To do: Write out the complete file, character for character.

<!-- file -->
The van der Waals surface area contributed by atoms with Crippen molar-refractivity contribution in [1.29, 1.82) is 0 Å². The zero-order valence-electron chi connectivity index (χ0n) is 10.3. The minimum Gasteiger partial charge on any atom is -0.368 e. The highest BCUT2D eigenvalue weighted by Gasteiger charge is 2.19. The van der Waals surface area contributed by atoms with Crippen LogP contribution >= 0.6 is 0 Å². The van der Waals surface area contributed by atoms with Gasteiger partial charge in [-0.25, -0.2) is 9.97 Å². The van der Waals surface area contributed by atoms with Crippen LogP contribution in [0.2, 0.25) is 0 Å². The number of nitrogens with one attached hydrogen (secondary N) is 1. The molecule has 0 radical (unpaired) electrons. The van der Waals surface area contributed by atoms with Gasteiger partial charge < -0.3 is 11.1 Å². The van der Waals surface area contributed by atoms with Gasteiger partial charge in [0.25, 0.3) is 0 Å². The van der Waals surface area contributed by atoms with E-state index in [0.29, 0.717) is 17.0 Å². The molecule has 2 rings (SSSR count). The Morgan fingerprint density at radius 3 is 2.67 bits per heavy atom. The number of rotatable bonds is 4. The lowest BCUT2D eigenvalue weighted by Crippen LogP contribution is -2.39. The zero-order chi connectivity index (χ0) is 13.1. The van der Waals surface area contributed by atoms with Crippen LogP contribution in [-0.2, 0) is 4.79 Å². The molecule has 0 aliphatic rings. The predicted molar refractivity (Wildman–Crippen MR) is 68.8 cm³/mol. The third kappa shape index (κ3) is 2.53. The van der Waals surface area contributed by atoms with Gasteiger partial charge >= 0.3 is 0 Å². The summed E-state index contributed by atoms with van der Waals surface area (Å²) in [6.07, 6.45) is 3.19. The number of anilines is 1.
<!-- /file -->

The van der Waals surface area contributed by atoms with Crippen molar-refractivity contribution in [1.29, 1.82) is 0 Å². The zero-order valence-electron chi connectivity index (χ0n) is 10.3. The minimum Gasteiger partial charge on any atom is -0.368 e. The highest BCUT2D eigenvalue weighted by Gasteiger charge is 2.19. The van der Waals surface area contributed by atoms with Crippen LogP contribution >= 0.6 is 0 Å². The van der Waals surface area contributed by atoms with Gasteiger partial charge in [-0.25, -0.2) is 9.97 Å². The van der Waals surface area contributed by atoms with Crippen LogP contribution in [0.2, 0.25) is 0 Å². The number of nitrogens with one attached hydrogen (secondary N) is 1. The molecule has 0 radical (unpaired) electrons. The van der Waals surface area contributed by atoms with Gasteiger partial charge < -0.3 is 11.1 Å². The van der Waals surface area contributed by atoms with Gasteiger partial charge in [0.25, 0.3) is 0 Å². The van der Waals surface area contributed by atoms with E-state index in [0.29, 0.717) is 17.0 Å². The molecule has 2 rings (SSSR count). The Morgan fingerprint density at radius 3 is 2.67 bits per heavy atom. The number of rotatable bonds is 4. The lowest BCUT2D eigenvalue weighted by Crippen LogP contribution is -2.39. The zero-order chi connectivity index (χ0) is 13.1. The van der Waals surface area contributed by atoms with Crippen LogP contribution in [-0.2, 0) is 4.79 Å². The molecule has 0 aliphatic rings. The predicted molar refractivity (Wildman–Crippen MR) is 68.8 cm³/mol. The third kappa shape index (κ3) is 2.53. The van der Waals surface area contributed by atoms with Gasteiger partial charge >= 0.3 is 0 Å². The summed E-state index contributed by atoms with van der Waals surface area (Å²) in [6.07, 6.45) is 3.19. The number of anilines is 1.